John Dolan: A licence to print our money! What €1 million gadget tells us about the State’s approach to spending cash

John Dolan: A licence to print our money! What €1 million gadget tells us about the State’s approach to spending cash

"On Black Friday, I could have bought a perfectly fine printer for less than €100. OK, some of the mega office yolks can cost €1,000. Oireachtas officials spent €808,000 on theirs." Picture: Stock

“I love money. I love everything about it. I bought some pretty good stuff. Got me a $300 pair of socks. Got a fur sink. An electric dog polisher. A gasoline-powered turtleneck sweater. And, of course, I bought some dumb stuff, too.”

Steve Martin

I NOTE that the comic actor Steve Martin didn’t include forking out a cool €1 million for a printer when he was listing his funny excesses for the above joke.

Then again, a $300 pair of socks is funny, a €1 million printer just leaves the audience scratching their heads, wondering if two or three rogue zeroes have been mistakenly added.

But when details emerged this week of Leinster House’s crazy price tag for their state-of-the-art gadget, the joke really was on us taxpayers.

Before we get into the whys and wherefores on how such a situation could arise, we need to have a closer look at money — my money, your money, the State’s money it takes from us, and how it is spent.

Because within that lies the moral of the story of the €1 million printer.

You see, in a nutshell, our politicians see money as the root of all goodness, as the answer to every national issue. If there’s a problem, throw money at it, and sure, job’s a good ’un.

In the build-up to the by-election in Cork North Central, just about every candidate displayed this trait.

Housing? More money.

Health? More money.

Anti-social behaviour and crime? More garda resources, QED, more money.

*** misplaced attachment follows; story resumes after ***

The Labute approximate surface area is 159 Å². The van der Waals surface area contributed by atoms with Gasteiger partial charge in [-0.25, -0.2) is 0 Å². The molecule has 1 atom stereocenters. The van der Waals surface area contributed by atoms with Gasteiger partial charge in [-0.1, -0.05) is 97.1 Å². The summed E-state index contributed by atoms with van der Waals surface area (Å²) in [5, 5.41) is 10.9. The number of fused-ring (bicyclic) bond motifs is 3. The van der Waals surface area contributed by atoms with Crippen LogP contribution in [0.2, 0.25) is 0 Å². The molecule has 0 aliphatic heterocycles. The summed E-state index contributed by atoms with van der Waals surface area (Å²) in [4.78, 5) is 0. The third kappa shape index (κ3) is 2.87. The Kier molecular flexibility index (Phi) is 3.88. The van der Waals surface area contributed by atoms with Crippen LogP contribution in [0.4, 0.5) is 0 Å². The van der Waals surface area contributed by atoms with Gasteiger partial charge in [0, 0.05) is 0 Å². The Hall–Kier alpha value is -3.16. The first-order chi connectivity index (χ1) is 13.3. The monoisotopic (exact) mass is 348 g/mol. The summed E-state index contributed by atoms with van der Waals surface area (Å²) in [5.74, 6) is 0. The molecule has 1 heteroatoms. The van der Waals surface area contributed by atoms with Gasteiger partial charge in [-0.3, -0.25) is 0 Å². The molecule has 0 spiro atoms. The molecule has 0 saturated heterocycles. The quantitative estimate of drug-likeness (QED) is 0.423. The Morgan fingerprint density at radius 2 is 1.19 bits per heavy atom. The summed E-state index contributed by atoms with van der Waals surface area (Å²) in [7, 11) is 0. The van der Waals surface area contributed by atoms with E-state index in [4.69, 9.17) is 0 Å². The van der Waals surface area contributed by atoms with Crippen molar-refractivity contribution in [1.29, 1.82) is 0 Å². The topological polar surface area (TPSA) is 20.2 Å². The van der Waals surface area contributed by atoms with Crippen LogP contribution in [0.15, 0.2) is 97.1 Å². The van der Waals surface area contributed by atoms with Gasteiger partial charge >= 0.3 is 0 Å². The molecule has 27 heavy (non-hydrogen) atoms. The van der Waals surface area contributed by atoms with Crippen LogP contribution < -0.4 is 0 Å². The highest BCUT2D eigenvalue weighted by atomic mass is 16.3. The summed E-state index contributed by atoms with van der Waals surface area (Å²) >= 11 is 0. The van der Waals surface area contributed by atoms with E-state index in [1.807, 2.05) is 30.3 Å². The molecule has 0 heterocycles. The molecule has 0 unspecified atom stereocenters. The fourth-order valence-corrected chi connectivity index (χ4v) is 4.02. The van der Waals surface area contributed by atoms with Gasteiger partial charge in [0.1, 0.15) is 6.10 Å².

Locally, the constituency needs the long-awaited Northern Ring Road, the M20 Cork-Limerick motorway and a new hospital...

All of which will cost lots and lots of money.

It’s funny because, certainly on the national front, in areas such as health, housing and garda resources, a lot of our money is already being thrown at it, but the problem is this doesn’t appear to be making a difference.

I may be wrong, but I don’t recall hearing any by-election candidate explaining to voters that more money is not necessarily the solution; rather, we need to look into where the current pot goes, and how it is spent, and ask: Can we spend this better?

The same issue has arisen in the UK general election.

Boris Johnson unveiled a Tory manifesto — or should that be a bribe? — that hurled billions at every issue under the sun, including populist choices such as scrapping hospital car park fees and fixing potholes.

His Labour counterpart, Jeremy Corbyn, revealed a manifesto that was spend, spend, spend all the way. As an after-thought, his party then pledged to give €58billion compensation to all UK women born in the 1950s to correct a pension anomaly. Er, where was that money in your manifesto, Mr Corbyn was asked. Ah, sure, we’ll borrow that, was his reply.

Money, money, money, must be funny, in a rich man’s world, goes the song. It’s even funnier in the rich politician’s world, when it comes to throwing taxpayers’ cash around.

Which brings me back to that €1m Leinster House printer.

On Black Friday, I could have bought a perfectly fine printer for less than €100. OK, some of the mega office yolks can cost €1,000.